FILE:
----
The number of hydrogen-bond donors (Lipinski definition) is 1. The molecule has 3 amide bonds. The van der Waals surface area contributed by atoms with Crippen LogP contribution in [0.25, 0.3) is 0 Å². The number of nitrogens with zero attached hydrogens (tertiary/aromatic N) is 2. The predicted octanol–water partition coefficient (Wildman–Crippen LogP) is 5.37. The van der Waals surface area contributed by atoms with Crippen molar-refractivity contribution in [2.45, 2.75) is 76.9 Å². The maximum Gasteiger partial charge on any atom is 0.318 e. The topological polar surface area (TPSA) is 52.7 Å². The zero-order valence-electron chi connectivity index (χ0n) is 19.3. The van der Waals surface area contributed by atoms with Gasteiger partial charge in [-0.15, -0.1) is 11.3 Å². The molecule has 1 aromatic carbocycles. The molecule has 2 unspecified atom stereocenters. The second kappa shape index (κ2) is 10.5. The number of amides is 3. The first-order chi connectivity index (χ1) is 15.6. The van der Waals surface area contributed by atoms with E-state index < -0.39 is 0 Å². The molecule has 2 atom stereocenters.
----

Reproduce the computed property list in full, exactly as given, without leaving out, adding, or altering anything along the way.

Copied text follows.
The number of hydrogen-bond donors (Lipinski definition) is 1. The molecule has 3 amide bonds. The van der Waals surface area contributed by atoms with Crippen LogP contribution in [0.25, 0.3) is 0 Å². The number of nitrogens with zero attached hydrogens (tertiary/aromatic N) is 2. The predicted octanol–water partition coefficient (Wildman–Crippen LogP) is 5.37. The van der Waals surface area contributed by atoms with Crippen molar-refractivity contribution in [2.45, 2.75) is 76.9 Å². The maximum Gasteiger partial charge on any atom is 0.318 e. The topological polar surface area (TPSA) is 52.7 Å². The zero-order valence-electron chi connectivity index (χ0n) is 19.3. The van der Waals surface area contributed by atoms with Gasteiger partial charge in [-0.15, -0.1) is 11.3 Å². The molecule has 1 aromatic carbocycles. The molecule has 2 unspecified atom stereocenters. The second kappa shape index (κ2) is 10.5. The number of amides is 3. The first-order chi connectivity index (χ1) is 15.6. The van der Waals surface area contributed by atoms with E-state index < -0.39 is 0 Å². The molecule has 2 atom stereocenters.